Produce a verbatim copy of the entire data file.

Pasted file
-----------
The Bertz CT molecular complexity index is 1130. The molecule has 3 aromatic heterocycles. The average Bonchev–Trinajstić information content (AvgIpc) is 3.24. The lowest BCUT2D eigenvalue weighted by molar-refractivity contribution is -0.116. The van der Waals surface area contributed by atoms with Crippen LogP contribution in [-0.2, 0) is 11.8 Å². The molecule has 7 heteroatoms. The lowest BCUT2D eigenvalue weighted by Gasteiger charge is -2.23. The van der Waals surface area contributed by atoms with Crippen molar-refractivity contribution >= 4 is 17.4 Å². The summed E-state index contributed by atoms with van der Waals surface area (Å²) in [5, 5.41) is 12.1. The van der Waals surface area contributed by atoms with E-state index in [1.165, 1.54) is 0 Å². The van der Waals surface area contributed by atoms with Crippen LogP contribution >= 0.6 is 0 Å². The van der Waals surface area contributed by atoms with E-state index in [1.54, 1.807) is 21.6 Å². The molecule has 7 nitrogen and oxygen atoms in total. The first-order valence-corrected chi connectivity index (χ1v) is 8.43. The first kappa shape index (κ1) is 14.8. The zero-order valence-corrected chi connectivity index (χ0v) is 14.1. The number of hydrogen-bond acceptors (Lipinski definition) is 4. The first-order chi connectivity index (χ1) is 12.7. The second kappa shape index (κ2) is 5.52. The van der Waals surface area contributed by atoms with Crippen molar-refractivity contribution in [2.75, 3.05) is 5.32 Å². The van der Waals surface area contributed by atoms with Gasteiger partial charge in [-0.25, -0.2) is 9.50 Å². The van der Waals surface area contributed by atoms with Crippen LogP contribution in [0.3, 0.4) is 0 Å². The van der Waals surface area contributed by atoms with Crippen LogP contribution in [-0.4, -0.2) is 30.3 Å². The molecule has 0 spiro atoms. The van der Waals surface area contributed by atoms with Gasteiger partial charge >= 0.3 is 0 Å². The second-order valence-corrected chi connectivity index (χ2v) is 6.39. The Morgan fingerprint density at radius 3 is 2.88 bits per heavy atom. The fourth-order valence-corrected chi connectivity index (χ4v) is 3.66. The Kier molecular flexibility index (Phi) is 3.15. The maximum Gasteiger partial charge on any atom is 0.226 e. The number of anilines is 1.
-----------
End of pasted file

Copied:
The Bertz CT molecular complexity index is 1130. The molecule has 3 aromatic heterocycles. The average Bonchev–Trinajstić information content (AvgIpc) is 3.24. The lowest BCUT2D eigenvalue weighted by molar-refractivity contribution is -0.116. The van der Waals surface area contributed by atoms with Crippen LogP contribution in [-0.2, 0) is 11.8 Å². The molecule has 7 heteroatoms. The lowest BCUT2D eigenvalue weighted by Gasteiger charge is -2.23. The van der Waals surface area contributed by atoms with Crippen molar-refractivity contribution >= 4 is 17.4 Å². The summed E-state index contributed by atoms with van der Waals surface area (Å²) in [5, 5.41) is 12.1. The van der Waals surface area contributed by atoms with E-state index in [1.165, 1.54) is 0 Å². The van der Waals surface area contributed by atoms with Crippen LogP contribution >= 0.6 is 0 Å². The van der Waals surface area contributed by atoms with E-state index in [1.54, 1.807) is 21.6 Å². The molecule has 7 nitrogen and oxygen atoms in total. The first-order valence-corrected chi connectivity index (χ1v) is 8.43. The first kappa shape index (κ1) is 14.8. The zero-order valence-corrected chi connectivity index (χ0v) is 14.1. The number of hydrogen-bond acceptors (Lipinski definition) is 4. The first-order chi connectivity index (χ1) is 12.7. The second kappa shape index (κ2) is 5.52. The van der Waals surface area contributed by atoms with Crippen molar-refractivity contribution in [2.75, 3.05) is 5.32 Å². The van der Waals surface area contributed by atoms with Gasteiger partial charge in [-0.25, -0.2) is 9.50 Å². The van der Waals surface area contributed by atoms with Crippen LogP contribution in [0.3, 0.4) is 0 Å². The van der Waals surface area contributed by atoms with Crippen LogP contribution in [-0.4, -0.2) is 30.3 Å². The molecule has 0 spiro atoms. The van der Waals surface area contributed by atoms with Gasteiger partial charge >= 0.3 is 0 Å². The second-order valence-corrected chi connectivity index (χ2v) is 6.39. The Morgan fingerprint density at radius 3 is 2.88 bits per heavy atom. The fourth-order valence-corrected chi connectivity index (χ4v) is 3.66. The Kier molecular flexibility index (Phi) is 3.15. The maximum Gasteiger partial charge on any atom is 0.226 e. The number of anilines is 1.